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The gaur (/ˈɡaʊər/, Bos gaurus), also called Indian bison, is the largest extant bovine and is native to South Asia and Southeast Asia. The species is listed as vulnerable on the IUCN Red List since 1986, as the population decline in parts of the species' range is likely to be well over 70% during the last three generations. Population trends are stable in well-protected areas, and are rebuilding in a few areas which had been neglected.
Gaur are largely confined to evergreen forests or semi-evergreen and moist deciduous forests, but also occur in deciduous forest areas at the periphery of their range. Gaur habitat is characterized by large, relatively undisturbed forest tracts, hilly terrain below an altitude of 5,000 to 6,000 ft (1,500 to 1,800 m), availability of water, and an abundance of forage in the form of grasses, bamboo, shrubs, and trees. Their apparent preference for hilly terrain may be partly due to the earlier conversion of most of the plains and other low-lying areas to croplands and pastures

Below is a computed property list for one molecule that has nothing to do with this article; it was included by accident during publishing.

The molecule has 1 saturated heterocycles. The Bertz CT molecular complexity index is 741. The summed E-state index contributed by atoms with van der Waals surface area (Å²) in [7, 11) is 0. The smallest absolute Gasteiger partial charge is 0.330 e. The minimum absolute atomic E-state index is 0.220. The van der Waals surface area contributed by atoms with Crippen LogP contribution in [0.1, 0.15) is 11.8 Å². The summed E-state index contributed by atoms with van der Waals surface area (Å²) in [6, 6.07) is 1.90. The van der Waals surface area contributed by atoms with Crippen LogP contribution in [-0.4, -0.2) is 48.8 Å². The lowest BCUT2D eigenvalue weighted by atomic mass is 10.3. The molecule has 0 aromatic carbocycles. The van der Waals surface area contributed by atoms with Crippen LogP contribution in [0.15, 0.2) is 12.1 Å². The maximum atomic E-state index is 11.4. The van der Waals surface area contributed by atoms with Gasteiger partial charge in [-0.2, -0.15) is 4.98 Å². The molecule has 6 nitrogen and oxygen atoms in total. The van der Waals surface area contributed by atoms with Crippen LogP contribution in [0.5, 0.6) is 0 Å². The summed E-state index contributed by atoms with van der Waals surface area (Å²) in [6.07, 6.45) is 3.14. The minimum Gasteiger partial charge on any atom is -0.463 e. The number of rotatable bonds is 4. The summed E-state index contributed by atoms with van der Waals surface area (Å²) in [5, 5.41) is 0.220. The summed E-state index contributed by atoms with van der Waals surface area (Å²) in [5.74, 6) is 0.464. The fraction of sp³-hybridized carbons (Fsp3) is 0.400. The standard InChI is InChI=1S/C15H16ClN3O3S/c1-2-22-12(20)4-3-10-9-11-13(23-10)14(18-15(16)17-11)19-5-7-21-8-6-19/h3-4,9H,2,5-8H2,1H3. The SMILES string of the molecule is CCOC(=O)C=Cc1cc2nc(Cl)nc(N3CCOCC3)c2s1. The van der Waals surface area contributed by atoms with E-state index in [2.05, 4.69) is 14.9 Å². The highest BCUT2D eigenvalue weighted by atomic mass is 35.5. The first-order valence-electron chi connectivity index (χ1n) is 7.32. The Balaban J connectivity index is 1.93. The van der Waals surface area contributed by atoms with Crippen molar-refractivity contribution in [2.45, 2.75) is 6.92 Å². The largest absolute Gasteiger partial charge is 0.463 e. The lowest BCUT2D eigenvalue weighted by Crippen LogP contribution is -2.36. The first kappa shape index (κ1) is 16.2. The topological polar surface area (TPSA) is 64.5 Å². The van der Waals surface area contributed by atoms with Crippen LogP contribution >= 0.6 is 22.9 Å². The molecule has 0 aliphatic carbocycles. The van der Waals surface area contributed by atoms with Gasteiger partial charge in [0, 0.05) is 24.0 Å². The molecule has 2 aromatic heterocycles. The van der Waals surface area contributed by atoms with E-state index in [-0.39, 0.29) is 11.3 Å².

Gaur historically occurred throughout mainland South and Southeast Asia, including Vietnam, Cambodia, Laos, China, Thailand, Peninsular Malaysia, Myanmar, India, Bangladesh, Bhutan, and Nepal. Today, the species is seriously fragmented within its range, and regionally extinct in Sri Lanka